Abadie’s claims are indeed provocative, and his book sheds important light on a little recognized—and perhaps actively ignored—aspect of the modern clinical trial landscape, namely, the fact that phase I clinical trials depend on a readily available pool of healthy volunteers who have the time and willingness to submit themselves to the often boring, frequently uncomfortable, and sometimes quite risky, work of participating in phase I research.

That said, the strength of Abadie’s case that professional research subjects are exploited and otherwise treated unethically, is undermined by the fact that the professional guinea pig community he studies is a group of white male anarchists whose ideology emphasizes independent, flexible work, and whose participation in phase I trials is, as Abadie himself describes, a lifestyle choice. Of course, the fact that someone appears to choose a form of work does not in itself mean that they are free from exploitation—having severely circumscribed options can, depending on what does the circumscribing, amount to exploitation. But throughout the book, Abadie makes it clear that the anarchist guinea pigs he lives with in West Philadelphia are an unusually well-informed and articulate group characterized by relative stability, low expenses, easy mobility, greater clinical trial opportunities than other subject populations, and ideological opposition to the pharmaceutical industry, which they often act on by trying to sabotage the trials in which they take part. Abadie’s argument that paying phase I subjects is exploitative and unjust would have been more convincing had he explored the lives of phase I trial subjects for whom volunteering is a necessity or best choice given limited options, rather than a lifestyle choice or political statement.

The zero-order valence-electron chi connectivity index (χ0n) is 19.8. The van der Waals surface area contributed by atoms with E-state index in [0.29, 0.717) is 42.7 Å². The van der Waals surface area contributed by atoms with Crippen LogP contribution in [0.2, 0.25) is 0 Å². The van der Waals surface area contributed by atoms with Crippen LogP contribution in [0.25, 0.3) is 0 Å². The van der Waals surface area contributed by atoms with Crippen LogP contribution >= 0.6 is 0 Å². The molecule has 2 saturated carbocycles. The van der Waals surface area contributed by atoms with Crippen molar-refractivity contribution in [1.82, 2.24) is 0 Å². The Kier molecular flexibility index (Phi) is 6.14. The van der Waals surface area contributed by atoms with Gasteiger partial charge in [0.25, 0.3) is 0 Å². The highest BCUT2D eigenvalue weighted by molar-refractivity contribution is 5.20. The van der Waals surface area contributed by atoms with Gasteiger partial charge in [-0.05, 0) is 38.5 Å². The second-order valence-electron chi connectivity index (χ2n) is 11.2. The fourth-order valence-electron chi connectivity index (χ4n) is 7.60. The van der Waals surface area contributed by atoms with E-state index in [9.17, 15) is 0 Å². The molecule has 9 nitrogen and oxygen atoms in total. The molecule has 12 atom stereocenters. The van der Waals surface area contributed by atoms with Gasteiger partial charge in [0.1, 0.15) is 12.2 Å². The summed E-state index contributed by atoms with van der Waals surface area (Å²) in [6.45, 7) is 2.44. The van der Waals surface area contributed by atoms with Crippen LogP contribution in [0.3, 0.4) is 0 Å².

Surprisingly, when it comes time to make recommendations, Abadie does not suggest that we do away with phase I trials—he recognizes how important they are—or with paying people to participate in them. Rather, he suggests that we need to better and more systematically recognize phase I volunteer participation as labor, and to provide better working conditions and proper compensation for that work. Abadie is not alone in this suggestion. Holly Fernandez Lynch, JD, MBE, of the Petrie-Flom Center at Harvard Law School has recently taken this idea to its logical conclusion, arguing in a recent article that human research subjects should be reconceived as human research “workers” and protected by extensions of labor and employment laws.

Thus, though I was unconvinced by many of the book’s central arguments, I acknowledge that Abadie leaves us with some thought-provoking questions about the ethics of phase I clinical trials. For those who will be at the 2013 AER Conference in Boston this November, I hope you’ll join me and your fellow attendees on Thursday, November 7 to further discuss Abadie’s work as part of the research ethics book group lunch!